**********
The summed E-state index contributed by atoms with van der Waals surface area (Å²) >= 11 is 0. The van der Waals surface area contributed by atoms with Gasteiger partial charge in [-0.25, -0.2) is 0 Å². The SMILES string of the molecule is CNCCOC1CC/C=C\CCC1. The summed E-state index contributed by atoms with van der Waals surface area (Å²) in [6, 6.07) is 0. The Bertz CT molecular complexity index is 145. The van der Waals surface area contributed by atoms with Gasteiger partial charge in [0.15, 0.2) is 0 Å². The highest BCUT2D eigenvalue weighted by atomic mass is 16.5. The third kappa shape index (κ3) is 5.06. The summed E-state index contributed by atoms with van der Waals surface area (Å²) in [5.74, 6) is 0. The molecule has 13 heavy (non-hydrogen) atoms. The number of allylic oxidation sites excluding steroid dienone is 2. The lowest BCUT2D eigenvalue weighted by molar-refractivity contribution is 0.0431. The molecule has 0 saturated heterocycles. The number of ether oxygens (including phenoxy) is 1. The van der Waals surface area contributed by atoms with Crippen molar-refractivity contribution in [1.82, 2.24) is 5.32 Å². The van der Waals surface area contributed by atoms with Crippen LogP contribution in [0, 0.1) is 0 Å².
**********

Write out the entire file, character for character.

The summed E-state index contributed by atoms with van der Waals surface area (Å²) >= 11 is 0. The van der Waals surface area contributed by atoms with Gasteiger partial charge in [-0.25, -0.2) is 0 Å². The SMILES string of the molecule is CNCCOC1CC/C=C\CCC1. The summed E-state index contributed by atoms with van der Waals surface area (Å²) in [6, 6.07) is 0. The Bertz CT molecular complexity index is 145. The van der Waals surface area contributed by atoms with Gasteiger partial charge in [0.15, 0.2) is 0 Å². The highest BCUT2D eigenvalue weighted by atomic mass is 16.5. The third kappa shape index (κ3) is 5.06. The summed E-state index contributed by atoms with van der Waals surface area (Å²) in [5.74, 6) is 0. The molecule has 13 heavy (non-hydrogen) atoms. The number of allylic oxidation sites excluding steroid dienone is 2. The lowest BCUT2D eigenvalue weighted by molar-refractivity contribution is 0.0431. The molecule has 0 saturated heterocycles. The number of ether oxygens (including phenoxy) is 1. The van der Waals surface area contributed by atoms with Crippen molar-refractivity contribution in [1.82, 2.24) is 5.32 Å². The van der Waals surface area contributed by atoms with Crippen LogP contribution in [0, 0.1) is 0 Å².